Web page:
Mental health team makes changes after 18-year-old died at hostel

Connor Timms was found dead at a hostel on Park Road, Hunstanton Picture: Google Maps

Connor Timms was found dead at a hostel on Park Road, Hunstanton Picture: Google Maps - Credit: Google Maps

A mental health team is making changes after the tragic death of an 18-year-old at a hostel.

But Jacqueline Lake, senior coroner, said she did not find that the victim, Connor Timms, intended to take his own life.

Mr Timms was found dead in his room at a supported living hostel in Park Road, Hunstanton on March 9 this year.

An inquest into his death took place on Monday at Norfolk Coroner’s Court.

The inquest heard that Mr Timms, who was unemployed, had a difficult childhood and a history of self-harm and suicide attempts.

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Billy, an uncle who he was close to, had taken his own life in November 2019.

Mrs Lake said: “Connor was clearly very upset by this, and on more than one occasion he said he wanted to be with his uncle. Connor was struggling with his finances and began to drink more alcohol.”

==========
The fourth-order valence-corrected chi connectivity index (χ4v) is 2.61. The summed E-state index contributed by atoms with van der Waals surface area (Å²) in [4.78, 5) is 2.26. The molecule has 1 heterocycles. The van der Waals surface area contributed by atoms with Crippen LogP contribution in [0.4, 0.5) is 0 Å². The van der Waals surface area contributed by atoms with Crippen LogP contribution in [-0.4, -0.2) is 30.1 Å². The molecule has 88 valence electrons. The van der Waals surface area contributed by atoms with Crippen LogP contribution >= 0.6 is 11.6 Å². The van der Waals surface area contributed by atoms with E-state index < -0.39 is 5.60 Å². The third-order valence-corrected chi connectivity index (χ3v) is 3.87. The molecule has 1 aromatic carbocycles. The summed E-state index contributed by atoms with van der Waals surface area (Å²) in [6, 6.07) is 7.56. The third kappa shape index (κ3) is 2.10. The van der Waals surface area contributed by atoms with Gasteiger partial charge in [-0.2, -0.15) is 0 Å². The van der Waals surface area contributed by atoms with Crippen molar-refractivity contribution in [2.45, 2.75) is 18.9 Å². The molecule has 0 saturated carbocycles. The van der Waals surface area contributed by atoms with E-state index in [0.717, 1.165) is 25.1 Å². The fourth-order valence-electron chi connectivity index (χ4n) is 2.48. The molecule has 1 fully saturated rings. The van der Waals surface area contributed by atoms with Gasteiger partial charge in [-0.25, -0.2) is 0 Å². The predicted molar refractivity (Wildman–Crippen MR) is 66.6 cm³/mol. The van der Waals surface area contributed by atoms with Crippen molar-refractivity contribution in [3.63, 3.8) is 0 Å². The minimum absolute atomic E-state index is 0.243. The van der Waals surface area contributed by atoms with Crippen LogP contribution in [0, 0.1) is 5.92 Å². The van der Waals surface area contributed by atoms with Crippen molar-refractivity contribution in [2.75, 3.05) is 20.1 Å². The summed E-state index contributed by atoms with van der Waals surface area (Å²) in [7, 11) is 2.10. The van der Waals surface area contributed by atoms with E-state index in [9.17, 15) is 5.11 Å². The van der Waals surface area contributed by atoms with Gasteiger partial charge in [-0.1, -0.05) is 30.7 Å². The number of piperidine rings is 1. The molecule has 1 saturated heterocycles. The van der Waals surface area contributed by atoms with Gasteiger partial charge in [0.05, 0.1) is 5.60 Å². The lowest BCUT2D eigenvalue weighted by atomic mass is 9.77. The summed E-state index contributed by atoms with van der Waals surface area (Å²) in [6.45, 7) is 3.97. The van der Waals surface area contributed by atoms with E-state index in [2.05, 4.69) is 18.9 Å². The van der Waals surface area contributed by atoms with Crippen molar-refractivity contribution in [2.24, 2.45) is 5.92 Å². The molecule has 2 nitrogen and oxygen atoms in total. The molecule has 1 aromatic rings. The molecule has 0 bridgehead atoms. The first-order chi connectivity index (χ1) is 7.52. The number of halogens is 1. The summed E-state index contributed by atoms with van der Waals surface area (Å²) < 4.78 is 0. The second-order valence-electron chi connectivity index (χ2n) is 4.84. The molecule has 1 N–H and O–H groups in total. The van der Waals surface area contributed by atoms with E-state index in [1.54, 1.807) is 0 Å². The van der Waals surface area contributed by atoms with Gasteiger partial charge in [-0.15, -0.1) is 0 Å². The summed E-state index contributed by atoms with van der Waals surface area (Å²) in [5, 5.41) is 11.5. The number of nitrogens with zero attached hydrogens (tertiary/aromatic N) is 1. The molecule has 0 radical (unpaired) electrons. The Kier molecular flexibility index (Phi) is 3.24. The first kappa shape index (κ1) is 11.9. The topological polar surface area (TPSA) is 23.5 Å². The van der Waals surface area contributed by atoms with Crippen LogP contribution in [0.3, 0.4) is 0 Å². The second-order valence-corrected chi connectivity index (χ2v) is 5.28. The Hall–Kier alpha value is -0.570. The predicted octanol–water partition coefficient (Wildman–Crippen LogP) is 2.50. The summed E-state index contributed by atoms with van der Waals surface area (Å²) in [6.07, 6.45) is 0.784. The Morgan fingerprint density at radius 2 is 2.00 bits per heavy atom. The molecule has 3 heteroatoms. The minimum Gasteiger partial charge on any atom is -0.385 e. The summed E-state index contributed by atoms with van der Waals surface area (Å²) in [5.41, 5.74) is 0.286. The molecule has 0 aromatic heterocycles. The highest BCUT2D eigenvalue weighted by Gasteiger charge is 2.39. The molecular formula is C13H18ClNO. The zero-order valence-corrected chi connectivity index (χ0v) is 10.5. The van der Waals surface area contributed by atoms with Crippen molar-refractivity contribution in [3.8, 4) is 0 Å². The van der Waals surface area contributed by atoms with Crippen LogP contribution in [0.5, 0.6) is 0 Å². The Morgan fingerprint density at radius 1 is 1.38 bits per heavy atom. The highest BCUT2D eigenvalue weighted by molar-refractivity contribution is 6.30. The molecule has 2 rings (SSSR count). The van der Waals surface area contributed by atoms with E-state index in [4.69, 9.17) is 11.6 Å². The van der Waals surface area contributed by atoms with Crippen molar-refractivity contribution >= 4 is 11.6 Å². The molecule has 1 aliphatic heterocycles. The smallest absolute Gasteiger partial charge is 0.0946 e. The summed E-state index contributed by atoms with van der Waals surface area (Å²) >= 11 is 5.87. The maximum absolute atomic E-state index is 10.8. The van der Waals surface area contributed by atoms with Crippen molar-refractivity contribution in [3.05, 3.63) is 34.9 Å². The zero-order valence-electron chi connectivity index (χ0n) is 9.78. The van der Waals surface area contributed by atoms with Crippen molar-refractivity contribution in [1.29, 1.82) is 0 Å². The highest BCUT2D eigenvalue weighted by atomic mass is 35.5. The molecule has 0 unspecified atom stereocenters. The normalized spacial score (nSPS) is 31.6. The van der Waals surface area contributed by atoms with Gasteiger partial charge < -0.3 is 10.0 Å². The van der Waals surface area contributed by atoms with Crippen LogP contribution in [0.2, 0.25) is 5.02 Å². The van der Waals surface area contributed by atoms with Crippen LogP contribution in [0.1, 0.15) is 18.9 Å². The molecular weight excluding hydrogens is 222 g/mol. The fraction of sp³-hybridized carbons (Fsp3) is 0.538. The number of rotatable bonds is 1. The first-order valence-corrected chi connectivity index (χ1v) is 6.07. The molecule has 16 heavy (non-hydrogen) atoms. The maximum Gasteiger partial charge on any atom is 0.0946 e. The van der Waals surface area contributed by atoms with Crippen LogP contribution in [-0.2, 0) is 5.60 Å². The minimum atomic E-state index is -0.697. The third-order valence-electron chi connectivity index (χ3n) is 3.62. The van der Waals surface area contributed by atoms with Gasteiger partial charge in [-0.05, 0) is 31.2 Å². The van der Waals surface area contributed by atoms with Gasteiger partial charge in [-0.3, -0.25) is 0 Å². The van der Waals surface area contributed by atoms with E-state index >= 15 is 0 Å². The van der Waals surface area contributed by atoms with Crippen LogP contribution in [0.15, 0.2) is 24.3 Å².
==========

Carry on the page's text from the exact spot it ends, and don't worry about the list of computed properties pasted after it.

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Mr Timms had visited family members in King’s Lynn the day before he was found dead, and was reported to have been “happy” and “excited”. But he did become sad later that evening when he was talking with a friend about his uncle.

Mrs Lake said Mr Timms had been drinking alcohol before his death, which could have influenced his actions after his friend left his room.

Mrs Lake said: “My conclusion is that Connor Timms hanged himself. The evidence is unclear as to whether he intended to die as a result of his actions.

“This is a particularly tragic loss of a young man.”

Mr Timms had been admitted to Queen Elizabeth Hospital at King’s Lynn on December 6, having taken a drug overdose, and he was seen by the Norfolk and Suffolk NHS Foundation Trust’s mental health team.

But later that month he said he did not want any more support from the team, because he felt he was getting the support he needed at the hostel, and he had referred himself to drug and alcohol support services.

Mrs Lake said the trust was making changes in light of Mr Timms’ death.

She said: “I note recommendations that have been made including further suicide prevention training where people have recently lost a loved one due to suicide. Also that teams need to interact more with young people and also with regards to a more effective discharge pathway being introduced.”

• If you need help, call the free Samaritans helpline on 116 123 from anywhere in the UK, 24 hours a day, seven days a week.

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